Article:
On the way south to Cestas Gazinet, gite owner Xavier debriefed us on all the gossip since we left last October. 

It always feels wonderful to walk into this house.  The new Bulgarian maid, Teodora, had done a good job cleaning.  Every year we notice new details.  Daniele has repainted the kitchen cabinets in a golden yellow.  We discovered a new kitchen tablecloth, new coffeemaker, microwave, and pots.  New lattice wooden enclosure out front for recycling bin/trashcan.   Desktop computer.  New shower-head, new shower enclosure in green bedroom. New bedspread upstairs in yellow bedroom.  New café chair burgundy covers.  New mini-sofa in hall. New yellow patio chairs.  And the biggest surprise:  a huge bush beside the garage had been pruned to be hollow inside, and a nice lounging deck built around a big fir tree trunk.  A secret hideaway for relaxing in the shade.

This place is no secret.  Many of you reading this have come and stayed here too.  So you can imagine what we are doing and seeing.  The first day, we set up the computer, and the satellite TV system.  Neighbors Jean-Paul and Rachel came over with the 42 bottles of wine they had stored for us over the winter.  We got the sheets and towels out of the attic, and brought the kitchen knives and pantry items downstairs.

Sunday, we went to Intermarche for groceries (we didn’t rent a car this year because the cost went up 33%).  We bought 6 oysters originating from the immense Arcachon bay, Steve grilled up some fresh duck breasts, accompanied by endive, watercress and carrot salads.  We looked out from under the patio umbrella at the tall old oaks, magnolia, pine and holly overlooking the garden lawns of Monsalut.  Six hours later we had the cheese course.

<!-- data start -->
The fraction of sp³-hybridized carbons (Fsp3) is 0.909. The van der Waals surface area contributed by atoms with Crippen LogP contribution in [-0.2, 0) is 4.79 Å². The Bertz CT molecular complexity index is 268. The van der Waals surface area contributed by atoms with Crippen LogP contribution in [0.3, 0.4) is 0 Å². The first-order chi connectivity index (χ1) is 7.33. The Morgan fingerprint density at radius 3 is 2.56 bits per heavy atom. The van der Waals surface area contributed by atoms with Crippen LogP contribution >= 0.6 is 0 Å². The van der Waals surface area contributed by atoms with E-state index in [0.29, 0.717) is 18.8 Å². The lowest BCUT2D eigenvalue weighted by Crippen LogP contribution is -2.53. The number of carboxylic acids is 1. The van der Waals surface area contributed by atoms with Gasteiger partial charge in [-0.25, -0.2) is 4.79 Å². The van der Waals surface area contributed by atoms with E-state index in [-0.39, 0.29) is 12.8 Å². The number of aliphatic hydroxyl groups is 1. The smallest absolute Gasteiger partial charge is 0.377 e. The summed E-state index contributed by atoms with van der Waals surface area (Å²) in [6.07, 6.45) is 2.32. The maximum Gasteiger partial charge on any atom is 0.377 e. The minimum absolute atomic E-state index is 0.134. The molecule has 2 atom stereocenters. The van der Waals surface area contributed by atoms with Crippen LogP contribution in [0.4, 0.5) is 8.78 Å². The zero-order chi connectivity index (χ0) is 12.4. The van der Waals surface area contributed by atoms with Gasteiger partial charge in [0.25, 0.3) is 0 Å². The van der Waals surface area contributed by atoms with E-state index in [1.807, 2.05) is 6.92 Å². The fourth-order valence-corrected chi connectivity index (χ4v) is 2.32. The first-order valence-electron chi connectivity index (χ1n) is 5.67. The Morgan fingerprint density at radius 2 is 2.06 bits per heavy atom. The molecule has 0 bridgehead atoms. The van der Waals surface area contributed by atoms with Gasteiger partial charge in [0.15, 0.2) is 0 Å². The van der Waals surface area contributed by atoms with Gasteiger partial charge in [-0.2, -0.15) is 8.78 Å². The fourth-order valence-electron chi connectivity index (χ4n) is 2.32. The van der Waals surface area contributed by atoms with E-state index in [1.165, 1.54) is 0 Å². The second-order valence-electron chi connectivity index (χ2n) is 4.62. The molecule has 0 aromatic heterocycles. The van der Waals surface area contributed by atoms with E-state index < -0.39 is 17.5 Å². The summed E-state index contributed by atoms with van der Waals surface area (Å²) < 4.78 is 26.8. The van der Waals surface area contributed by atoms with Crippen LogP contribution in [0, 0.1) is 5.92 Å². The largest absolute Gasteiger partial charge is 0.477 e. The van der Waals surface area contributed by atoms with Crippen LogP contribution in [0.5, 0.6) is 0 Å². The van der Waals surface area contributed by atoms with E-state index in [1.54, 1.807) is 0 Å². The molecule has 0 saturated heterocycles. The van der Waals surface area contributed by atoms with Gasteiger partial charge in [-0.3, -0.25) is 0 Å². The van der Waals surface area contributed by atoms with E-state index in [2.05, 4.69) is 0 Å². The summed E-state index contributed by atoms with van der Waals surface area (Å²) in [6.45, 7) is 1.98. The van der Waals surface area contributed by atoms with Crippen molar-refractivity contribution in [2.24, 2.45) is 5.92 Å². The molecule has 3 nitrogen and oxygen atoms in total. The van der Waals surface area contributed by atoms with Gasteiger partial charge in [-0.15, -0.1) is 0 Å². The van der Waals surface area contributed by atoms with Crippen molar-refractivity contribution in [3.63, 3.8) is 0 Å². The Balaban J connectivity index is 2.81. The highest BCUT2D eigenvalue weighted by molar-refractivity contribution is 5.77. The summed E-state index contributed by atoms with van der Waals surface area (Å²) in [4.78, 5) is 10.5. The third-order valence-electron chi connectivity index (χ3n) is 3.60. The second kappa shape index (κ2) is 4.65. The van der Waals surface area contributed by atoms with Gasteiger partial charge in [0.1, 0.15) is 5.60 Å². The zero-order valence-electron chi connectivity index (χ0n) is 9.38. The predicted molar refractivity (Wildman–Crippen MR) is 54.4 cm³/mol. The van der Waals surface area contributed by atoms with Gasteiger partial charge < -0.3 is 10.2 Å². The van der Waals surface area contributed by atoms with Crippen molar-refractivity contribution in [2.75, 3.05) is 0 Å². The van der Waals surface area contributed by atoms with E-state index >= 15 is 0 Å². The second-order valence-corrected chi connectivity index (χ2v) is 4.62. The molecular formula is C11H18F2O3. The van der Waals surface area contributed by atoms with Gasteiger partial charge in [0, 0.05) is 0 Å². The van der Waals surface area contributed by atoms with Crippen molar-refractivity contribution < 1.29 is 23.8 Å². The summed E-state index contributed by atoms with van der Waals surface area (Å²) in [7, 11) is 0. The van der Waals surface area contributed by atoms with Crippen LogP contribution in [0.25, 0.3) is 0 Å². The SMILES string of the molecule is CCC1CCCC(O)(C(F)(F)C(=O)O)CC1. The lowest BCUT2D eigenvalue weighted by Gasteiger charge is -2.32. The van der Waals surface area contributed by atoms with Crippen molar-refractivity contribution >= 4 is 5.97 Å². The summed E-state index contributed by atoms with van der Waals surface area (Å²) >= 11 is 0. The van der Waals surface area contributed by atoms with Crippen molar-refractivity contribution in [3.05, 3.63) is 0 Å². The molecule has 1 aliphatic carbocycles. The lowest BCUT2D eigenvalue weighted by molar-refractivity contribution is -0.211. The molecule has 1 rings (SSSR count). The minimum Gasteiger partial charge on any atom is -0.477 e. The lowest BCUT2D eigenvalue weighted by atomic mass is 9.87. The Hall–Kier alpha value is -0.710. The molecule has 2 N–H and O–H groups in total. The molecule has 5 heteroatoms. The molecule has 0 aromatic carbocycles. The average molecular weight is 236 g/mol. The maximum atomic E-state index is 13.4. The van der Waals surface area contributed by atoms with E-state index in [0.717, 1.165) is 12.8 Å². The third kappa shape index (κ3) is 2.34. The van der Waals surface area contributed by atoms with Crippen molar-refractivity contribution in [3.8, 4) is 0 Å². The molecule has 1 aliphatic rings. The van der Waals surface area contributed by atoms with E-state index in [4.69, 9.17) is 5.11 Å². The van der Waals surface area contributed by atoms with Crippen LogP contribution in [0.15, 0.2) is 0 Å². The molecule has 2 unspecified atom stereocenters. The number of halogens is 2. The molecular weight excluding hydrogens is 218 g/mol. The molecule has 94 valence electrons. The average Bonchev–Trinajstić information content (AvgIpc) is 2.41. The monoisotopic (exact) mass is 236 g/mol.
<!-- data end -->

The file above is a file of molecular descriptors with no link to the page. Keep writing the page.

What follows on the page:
We cleaned, lubricated, and reconditioned the bicycles, as they are going to be one of our mainstays of transportation.  French literature courses skipped over the words for bolt (boulon), nut (rondelle) and chain guard (carter), but Xavier taught me as he gave us a 4mm bolt and nut set.  I am constantly learning more French.  But that first class at age 11 has given the whole French world to me.

We will also get lots of exercise walking to the bakery, butcher, vegetable stand, pharmacy, and deli in Gazinet.  We can hop on a train there to Arcachon , Spain, Nantes, or Toulouse .  We don’t foresee any problems because everything is so convenient here.

Saturday night there was a tremendous storm, with loud thunder right over my bed at the apex of the house.  Rain poured down and lightning illuminated the skylight.  It has cleared the air, and the temperatures plummeted.  In the annals of Bordeaux winemaking, such storms are noted.  Jean-Paul told us that in 2008, March was very mild, but there was a hard frost that killed most of the prematurely flowering buds on April 7.  The summer was rainy and not warm. Now the storm of August 30 will go into the books, especially if hail or wind reduced the yield further.  2008 will likely not be a good year for Bordeaux wine.

If it doesn’t rain today, we’ll visit Franck at the pharmacy and explore our old haunts on our bikes.  No doubt we’ll end up at “Les Sources”, the iron-rich spring in the forest.  Steve calls these fall months in Cestas the “spa treatment”.  For me, it just feels great to be alive here!

Claudia and Steve
September 1, 2008